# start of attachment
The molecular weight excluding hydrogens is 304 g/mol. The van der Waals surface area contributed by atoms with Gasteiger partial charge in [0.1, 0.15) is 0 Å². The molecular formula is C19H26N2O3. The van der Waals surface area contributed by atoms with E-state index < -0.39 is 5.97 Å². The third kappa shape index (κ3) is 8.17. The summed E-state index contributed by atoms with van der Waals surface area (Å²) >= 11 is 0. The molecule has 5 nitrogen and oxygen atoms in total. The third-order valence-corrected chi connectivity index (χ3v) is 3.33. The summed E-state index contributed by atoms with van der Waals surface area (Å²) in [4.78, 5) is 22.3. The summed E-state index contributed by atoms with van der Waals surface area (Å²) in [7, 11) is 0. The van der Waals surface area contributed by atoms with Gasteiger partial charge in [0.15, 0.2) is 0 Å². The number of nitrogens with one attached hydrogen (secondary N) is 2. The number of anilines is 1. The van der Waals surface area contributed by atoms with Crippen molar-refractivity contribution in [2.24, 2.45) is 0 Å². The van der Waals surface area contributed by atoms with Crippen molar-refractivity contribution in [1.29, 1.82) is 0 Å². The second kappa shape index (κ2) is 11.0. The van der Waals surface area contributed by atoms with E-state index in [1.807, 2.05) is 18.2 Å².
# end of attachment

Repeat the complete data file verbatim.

The molecular weight excluding hydrogens is 304 g/mol. The van der Waals surface area contributed by atoms with Gasteiger partial charge in [0.1, 0.15) is 0 Å². The molecular formula is C19H26N2O3. The van der Waals surface area contributed by atoms with E-state index < -0.39 is 5.97 Å². The third kappa shape index (κ3) is 8.17. The summed E-state index contributed by atoms with van der Waals surface area (Å²) >= 11 is 0. The molecule has 5 nitrogen and oxygen atoms in total. The third-order valence-corrected chi connectivity index (χ3v) is 3.33. The summed E-state index contributed by atoms with van der Waals surface area (Å²) in [4.78, 5) is 22.3. The summed E-state index contributed by atoms with van der Waals surface area (Å²) in [7, 11) is 0. The van der Waals surface area contributed by atoms with Gasteiger partial charge in [0.15, 0.2) is 0 Å². The number of nitrogens with one attached hydrogen (secondary N) is 2. The number of anilines is 1. The van der Waals surface area contributed by atoms with Crippen molar-refractivity contribution in [2.24, 2.45) is 0 Å². The van der Waals surface area contributed by atoms with Crippen molar-refractivity contribution in [1.29, 1.82) is 0 Å². The second kappa shape index (κ2) is 11.0. The van der Waals surface area contributed by atoms with E-state index in [1.807, 2.05) is 18.2 Å².